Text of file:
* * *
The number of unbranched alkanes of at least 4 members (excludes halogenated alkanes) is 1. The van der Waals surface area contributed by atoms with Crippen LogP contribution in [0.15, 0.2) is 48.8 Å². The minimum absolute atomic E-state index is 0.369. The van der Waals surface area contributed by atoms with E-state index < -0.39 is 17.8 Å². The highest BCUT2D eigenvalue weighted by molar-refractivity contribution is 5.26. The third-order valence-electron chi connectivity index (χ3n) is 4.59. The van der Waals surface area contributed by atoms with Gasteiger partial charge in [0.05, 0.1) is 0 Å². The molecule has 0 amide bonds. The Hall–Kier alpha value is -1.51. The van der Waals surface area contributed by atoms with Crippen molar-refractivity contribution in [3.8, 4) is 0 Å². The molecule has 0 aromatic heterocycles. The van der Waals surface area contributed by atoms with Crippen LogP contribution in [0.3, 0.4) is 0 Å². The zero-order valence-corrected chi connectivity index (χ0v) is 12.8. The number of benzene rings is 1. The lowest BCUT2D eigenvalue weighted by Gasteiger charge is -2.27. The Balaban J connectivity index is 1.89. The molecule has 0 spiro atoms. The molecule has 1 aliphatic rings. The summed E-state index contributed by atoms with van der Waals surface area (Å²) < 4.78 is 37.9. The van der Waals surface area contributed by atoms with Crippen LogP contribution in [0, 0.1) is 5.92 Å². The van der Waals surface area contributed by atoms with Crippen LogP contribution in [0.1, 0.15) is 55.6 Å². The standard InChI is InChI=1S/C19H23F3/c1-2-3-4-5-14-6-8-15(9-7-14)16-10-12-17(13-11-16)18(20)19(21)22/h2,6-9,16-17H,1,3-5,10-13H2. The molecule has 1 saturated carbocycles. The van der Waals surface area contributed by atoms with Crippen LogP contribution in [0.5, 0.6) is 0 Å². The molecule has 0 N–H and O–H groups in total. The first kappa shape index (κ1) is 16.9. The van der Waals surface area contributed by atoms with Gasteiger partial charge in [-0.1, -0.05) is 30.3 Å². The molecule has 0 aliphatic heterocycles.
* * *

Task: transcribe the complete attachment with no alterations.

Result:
The number of unbranched alkanes of at least 4 members (excludes halogenated alkanes) is 1. The van der Waals surface area contributed by atoms with Crippen LogP contribution in [0.15, 0.2) is 48.8 Å². The minimum absolute atomic E-state index is 0.369. The van der Waals surface area contributed by atoms with E-state index < -0.39 is 17.8 Å². The highest BCUT2D eigenvalue weighted by molar-refractivity contribution is 5.26. The third-order valence-electron chi connectivity index (χ3n) is 4.59. The van der Waals surface area contributed by atoms with Gasteiger partial charge in [0.05, 0.1) is 0 Å². The molecule has 0 amide bonds. The Hall–Kier alpha value is -1.51. The van der Waals surface area contributed by atoms with Crippen molar-refractivity contribution in [3.8, 4) is 0 Å². The molecule has 0 aromatic heterocycles. The van der Waals surface area contributed by atoms with Crippen LogP contribution in [0.3, 0.4) is 0 Å². The zero-order valence-corrected chi connectivity index (χ0v) is 12.8. The number of benzene rings is 1. The lowest BCUT2D eigenvalue weighted by Gasteiger charge is -2.27. The Balaban J connectivity index is 1.89. The molecule has 0 spiro atoms. The molecule has 1 aliphatic rings. The summed E-state index contributed by atoms with van der Waals surface area (Å²) < 4.78 is 37.9. The van der Waals surface area contributed by atoms with Crippen LogP contribution in [0, 0.1) is 5.92 Å². The van der Waals surface area contributed by atoms with Crippen LogP contribution in [0.1, 0.15) is 55.6 Å². The standard InChI is InChI=1S/C19H23F3/c1-2-3-4-5-14-6-8-15(9-7-14)16-10-12-17(13-11-16)18(20)19(21)22/h2,6-9,16-17H,1,3-5,10-13H2. The molecule has 1 saturated carbocycles. The van der Waals surface area contributed by atoms with Crippen LogP contribution in [0.5, 0.6) is 0 Å². The molecule has 0 N–H and O–H groups in total. The first kappa shape index (κ1) is 16.9. The van der Waals surface area contributed by atoms with Gasteiger partial charge in [-0.1, -0.05) is 30.3 Å². The molecule has 0 aliphatic heterocycles.